Remission = a patient's cancer is undetectable by current methods of detection. A patient can be in remission after a diagnostic surgery, during chemotherapy, or whenever tests show no evidence of active disease.
Cure = a patient's cancer has been in constant remission long enough that the patient's chance of developing that same cancer again is no greater than if the patient had never had cancer.
I was surprised by the introductory comments about our perception of relapse. Mukherjee describes how when a patient's cancer goes into remission "we genuinely begin to believe that the disappearance is real, or even permanent, even though statistical reasoning might suggest the opposite...Cancer's 'relapse' thus implies a belief that the disease was once truly dead."
I'm not sure who he meant by "we," but all healthcare professionals and, I venture to say, most cancer survivors believe patients in remission may harbor undetectable residual cancer. And that relapse reflects growth of these cells to the level of detection.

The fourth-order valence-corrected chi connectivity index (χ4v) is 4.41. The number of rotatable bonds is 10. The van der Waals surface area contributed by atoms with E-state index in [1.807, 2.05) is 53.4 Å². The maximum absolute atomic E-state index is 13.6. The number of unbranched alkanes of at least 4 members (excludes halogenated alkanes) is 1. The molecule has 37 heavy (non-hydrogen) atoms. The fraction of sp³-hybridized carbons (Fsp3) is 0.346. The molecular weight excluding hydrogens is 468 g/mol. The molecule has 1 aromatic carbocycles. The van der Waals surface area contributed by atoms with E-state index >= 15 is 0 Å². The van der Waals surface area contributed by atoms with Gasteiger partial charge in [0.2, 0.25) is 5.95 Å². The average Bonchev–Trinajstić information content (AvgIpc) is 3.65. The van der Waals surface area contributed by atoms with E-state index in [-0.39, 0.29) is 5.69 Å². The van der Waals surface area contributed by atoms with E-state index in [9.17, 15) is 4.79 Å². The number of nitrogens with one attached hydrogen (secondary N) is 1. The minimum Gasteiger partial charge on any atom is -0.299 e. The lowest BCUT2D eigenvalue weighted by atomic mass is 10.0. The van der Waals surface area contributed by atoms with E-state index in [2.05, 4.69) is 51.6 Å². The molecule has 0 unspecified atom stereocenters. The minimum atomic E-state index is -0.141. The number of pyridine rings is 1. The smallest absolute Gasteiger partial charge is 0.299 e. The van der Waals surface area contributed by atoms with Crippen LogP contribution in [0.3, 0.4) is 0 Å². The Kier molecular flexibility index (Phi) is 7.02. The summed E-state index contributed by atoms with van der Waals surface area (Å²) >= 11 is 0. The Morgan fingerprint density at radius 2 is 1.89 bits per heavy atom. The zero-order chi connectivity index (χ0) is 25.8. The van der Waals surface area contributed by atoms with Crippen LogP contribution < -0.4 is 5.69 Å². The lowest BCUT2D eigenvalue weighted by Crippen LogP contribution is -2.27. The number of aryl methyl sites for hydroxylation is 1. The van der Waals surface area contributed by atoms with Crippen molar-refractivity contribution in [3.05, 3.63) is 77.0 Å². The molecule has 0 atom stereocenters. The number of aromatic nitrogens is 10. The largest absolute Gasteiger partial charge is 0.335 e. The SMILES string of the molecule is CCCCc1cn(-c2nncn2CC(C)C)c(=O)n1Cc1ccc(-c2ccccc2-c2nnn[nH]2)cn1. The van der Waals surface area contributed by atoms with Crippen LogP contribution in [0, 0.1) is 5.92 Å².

This explains why patients with certain types of cancer receive so-called adjuvant chemotherapy after primary treatment puts their cancer into remission. The presumption is that the adjuvant treatment "mops up" and kills any undetectable cancer cells that may have persisted. Successful adjuvant therapy prevents relapse.
In my next post, I'll discuss what's new in tackling relapse.